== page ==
A Clay Mitt or Clay Bar

When tar and bug splatters are dried, it’s very tricky to remove. To do so, you’ll have to find a way to slowly break away that bond and the substance to reduce the potential of scratching. A great and safe way to accomplish this is to use a clay mitt or clay bar.

The small clay particles on a clay mitt or a clay bar grasp onto the surface and do a great job of removing those hard to move and microscopic imperfections found in those hard to remove areas. You’ll use a lubricant spray in conjunction with the clay, which allows you to easily glide over the surface. It removes microscopic imperfections such as industrial fallout or brake dust at the same time.

Glass Cleaner and Degreasers

If you’re looking for a spray product that isn’t too harmful on your vehicle surfaces, consider using glass cleaner or a degreaser. In this case, instead of removal by breaking the debris into small pieces via clay and lubrication, you’re breaking the bond between the surface and the sticky stuff.

The main thing to remember is that if you use glass cleaners or degreaser, make sure it does not contain ammonia-based ingredients – or is too pH strong. This may cause some marring or damage on paint surfaces. Also, once you remove the sticky stuff, it’s crucial to wash your car – completely. This will remove any residual degreasers or fluids used in the clean-up process.

Bug & Tar Removal Sponge

There is a great product called a bug sponge that is a microfiber mesh product that are soft and has a hard time damaging or scratching the vehicle. It’s kind of like a clay mitt, but not as aggressive. The trick – however, is that you can’t use this product dry. For best results, you should use a lot of water or cleaning solution to remove the bug guts or road tar.


There is an old saying – if it’s stuck, use WD-40. If it’s broken, use duct tape. WD-40 is a miracle product, that can be used to remove bug splatters, bird droppings, tree sap, and even road tar.

The oil-based lubricant is great for breaking up sticky stuff, similar with the degreasers and window cleaners.

Professional Ways to Protect Your Front End from Bug Spatters and Tar

If you’d like to reduce the pain and frustration that comes with having to remove sticky bug and tar splatters, there are a few professionally designed products that you should consider.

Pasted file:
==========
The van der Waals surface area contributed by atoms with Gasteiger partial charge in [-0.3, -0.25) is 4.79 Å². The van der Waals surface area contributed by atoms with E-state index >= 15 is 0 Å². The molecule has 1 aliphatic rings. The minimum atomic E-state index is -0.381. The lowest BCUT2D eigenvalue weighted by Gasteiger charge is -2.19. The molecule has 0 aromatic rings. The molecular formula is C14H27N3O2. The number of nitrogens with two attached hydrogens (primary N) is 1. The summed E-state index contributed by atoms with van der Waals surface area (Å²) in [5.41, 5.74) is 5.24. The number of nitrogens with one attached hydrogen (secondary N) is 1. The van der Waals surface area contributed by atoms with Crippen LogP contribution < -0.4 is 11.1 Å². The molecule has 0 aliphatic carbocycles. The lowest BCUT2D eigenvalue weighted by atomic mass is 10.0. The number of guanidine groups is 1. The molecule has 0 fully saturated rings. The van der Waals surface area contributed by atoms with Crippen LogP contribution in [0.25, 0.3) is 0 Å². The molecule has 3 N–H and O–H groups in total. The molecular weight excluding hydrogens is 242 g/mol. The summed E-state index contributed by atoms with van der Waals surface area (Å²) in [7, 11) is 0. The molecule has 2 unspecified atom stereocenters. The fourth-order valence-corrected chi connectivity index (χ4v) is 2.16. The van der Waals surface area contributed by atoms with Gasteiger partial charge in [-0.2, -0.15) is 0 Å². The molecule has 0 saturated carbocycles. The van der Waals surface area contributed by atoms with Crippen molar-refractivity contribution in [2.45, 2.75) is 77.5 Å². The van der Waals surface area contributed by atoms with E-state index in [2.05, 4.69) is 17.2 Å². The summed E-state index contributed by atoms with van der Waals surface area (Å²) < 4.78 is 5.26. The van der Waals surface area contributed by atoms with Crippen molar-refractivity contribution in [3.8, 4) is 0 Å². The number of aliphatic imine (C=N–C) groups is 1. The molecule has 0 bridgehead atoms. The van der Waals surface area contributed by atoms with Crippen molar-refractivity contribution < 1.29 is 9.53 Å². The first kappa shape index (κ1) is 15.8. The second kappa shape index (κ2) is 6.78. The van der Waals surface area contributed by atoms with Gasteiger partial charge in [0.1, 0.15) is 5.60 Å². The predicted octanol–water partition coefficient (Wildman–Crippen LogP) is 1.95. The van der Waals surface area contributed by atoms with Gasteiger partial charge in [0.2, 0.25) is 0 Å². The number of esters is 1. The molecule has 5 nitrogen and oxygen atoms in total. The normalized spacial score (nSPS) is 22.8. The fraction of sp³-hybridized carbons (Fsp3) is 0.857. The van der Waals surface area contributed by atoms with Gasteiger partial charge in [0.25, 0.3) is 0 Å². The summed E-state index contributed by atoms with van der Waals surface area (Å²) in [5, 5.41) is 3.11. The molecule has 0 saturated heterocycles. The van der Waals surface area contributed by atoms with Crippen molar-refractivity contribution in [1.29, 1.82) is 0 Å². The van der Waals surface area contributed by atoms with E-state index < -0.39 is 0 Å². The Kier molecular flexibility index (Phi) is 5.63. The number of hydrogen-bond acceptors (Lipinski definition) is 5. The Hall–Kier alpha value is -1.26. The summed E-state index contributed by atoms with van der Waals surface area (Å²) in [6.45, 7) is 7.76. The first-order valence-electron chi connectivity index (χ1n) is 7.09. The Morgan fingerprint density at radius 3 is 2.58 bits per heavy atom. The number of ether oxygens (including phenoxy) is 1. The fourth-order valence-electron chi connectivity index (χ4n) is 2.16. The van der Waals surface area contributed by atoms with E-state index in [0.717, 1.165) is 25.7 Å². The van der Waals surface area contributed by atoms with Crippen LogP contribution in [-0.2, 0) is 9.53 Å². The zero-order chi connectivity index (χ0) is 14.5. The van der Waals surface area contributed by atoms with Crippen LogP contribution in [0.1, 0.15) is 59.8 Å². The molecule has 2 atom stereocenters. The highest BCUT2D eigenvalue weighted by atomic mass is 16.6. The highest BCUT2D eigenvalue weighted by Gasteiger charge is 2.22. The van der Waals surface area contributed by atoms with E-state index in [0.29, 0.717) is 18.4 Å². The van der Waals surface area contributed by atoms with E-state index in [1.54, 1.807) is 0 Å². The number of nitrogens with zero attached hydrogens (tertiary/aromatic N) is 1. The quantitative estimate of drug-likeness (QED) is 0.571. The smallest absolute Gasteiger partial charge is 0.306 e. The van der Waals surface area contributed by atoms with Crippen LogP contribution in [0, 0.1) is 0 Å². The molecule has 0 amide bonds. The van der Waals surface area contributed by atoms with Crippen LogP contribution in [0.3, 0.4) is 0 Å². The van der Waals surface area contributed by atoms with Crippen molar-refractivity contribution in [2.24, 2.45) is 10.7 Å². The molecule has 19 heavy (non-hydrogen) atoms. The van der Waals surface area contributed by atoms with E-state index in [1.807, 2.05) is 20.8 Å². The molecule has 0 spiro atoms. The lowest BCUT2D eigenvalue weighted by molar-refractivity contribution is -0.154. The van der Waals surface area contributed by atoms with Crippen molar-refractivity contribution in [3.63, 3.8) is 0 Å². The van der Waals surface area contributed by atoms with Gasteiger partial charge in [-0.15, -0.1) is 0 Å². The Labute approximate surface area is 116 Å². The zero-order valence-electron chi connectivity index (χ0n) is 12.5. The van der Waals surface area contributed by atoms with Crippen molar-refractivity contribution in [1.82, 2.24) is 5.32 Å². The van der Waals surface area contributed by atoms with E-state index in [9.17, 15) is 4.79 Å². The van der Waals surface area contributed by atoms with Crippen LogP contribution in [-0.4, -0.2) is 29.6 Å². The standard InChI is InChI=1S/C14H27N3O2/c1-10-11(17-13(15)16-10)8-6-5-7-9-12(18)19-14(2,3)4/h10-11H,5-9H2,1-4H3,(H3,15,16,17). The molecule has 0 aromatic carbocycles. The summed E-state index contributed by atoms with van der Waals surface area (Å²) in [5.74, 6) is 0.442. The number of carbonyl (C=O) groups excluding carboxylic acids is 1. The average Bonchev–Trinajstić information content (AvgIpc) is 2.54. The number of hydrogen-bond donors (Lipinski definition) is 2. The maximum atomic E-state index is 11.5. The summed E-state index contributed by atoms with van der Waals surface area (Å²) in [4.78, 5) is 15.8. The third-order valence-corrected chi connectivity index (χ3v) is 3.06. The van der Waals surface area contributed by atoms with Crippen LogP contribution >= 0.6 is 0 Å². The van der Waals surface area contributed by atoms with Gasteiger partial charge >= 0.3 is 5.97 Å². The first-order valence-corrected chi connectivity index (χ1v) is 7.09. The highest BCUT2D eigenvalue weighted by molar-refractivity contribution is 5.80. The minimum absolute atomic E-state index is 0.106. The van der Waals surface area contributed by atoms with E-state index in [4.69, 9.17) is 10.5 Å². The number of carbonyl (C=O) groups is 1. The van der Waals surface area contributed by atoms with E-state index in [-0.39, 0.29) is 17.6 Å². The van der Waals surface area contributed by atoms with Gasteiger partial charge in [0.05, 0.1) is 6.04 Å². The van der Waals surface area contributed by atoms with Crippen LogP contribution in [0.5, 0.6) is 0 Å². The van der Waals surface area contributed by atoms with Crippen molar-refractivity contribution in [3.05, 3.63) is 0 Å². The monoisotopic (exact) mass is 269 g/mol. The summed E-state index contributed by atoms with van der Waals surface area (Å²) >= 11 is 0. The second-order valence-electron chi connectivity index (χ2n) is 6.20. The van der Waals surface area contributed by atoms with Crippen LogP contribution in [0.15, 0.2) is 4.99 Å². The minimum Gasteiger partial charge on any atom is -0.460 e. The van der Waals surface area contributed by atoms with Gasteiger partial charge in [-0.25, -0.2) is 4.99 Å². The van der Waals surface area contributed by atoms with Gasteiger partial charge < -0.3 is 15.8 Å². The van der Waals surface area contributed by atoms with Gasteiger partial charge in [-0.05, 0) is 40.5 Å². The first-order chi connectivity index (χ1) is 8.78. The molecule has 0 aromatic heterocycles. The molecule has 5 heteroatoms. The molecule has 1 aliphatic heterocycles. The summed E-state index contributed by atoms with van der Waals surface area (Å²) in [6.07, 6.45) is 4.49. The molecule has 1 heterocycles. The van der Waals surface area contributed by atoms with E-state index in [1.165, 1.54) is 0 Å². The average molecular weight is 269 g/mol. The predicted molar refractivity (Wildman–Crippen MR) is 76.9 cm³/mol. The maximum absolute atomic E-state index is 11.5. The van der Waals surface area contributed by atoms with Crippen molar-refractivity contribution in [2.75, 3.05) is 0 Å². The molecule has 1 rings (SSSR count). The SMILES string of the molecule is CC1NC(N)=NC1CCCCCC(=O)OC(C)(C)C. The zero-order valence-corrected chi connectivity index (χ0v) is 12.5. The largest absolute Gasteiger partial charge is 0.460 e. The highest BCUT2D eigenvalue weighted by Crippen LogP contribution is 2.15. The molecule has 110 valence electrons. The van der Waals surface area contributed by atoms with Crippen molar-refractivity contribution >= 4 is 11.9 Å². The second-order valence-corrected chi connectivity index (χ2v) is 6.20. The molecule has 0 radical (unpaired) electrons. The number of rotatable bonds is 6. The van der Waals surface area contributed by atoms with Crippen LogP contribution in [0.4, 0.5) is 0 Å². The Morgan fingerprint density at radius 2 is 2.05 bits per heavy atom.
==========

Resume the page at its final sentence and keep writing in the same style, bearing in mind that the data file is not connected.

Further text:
Paint Protection Film or Clear Bra

Paint Protection Film is also called PPF. It’s an exceptionally durable and strong polymer material that is applied to the clear coat, headlights, even plastic bumper, or a grille. A PPF that is applied to just the front end of the vehicle is called a clear bra. They are applied by professional detailers and certified PPF installation centers.

The great thing about PPF is that it can protect your vehicle from small rocks, tree branches and other hard items that cause scratching or chip paint. There are some amazing PPF products that include nanotechnology that permits any scratches or dents to instantly heal in a matter of seconds. Most professional PPF’s have self-healing properties, but they require heat or professional detailers to repair.

However, the con of PPF is that it’s not very hydrophobic, meaning that bugs and tar can stick to the coating. There are PPF’s out there that include a top coating that makes it easier to remove that sticky stuff.  

Ceramic Coating

The other professionally-engineered product that makes removing bug splatters simple is a nano ceramic coating. For those not aware, a ceramic coating is a highly concentrated liquid that is infused with Silicon Dioxide or SiO2 and other ingredients. It utilizes nanotechnology to fill minor imperfections found in all porous surfaces – including the clear coat on your paint.

Ceramic Coating - How It Works

As it hardens, it produces an exceptionally flat layer of protection, that makes the surface ultra-slippery – or hydrophobic. This makes it difficult for things to stick – even bug guts and tar residue. There are two types of nano ceramic coatings – professionally-applied and DIY ceramic coatings. So, you do have options if you prefer to work on your own car.

Wrapping it Up

Bugs and road tar are just a way of life folks. There isn’t anything we can do to completely remove the potential of this sticky stuff from landing on our precious rides. However, being proactive by applying a clear bra or a DIY ceramic coating will help you improve the process of removing this stuff.

A properly applied DIY ceramic coating also helps to protect the surface materials underneath. Tree sap, bird droppings, and other stuff can stain paint, plastic trim, even glass windshields. And in most cases, the coating will last for a few years.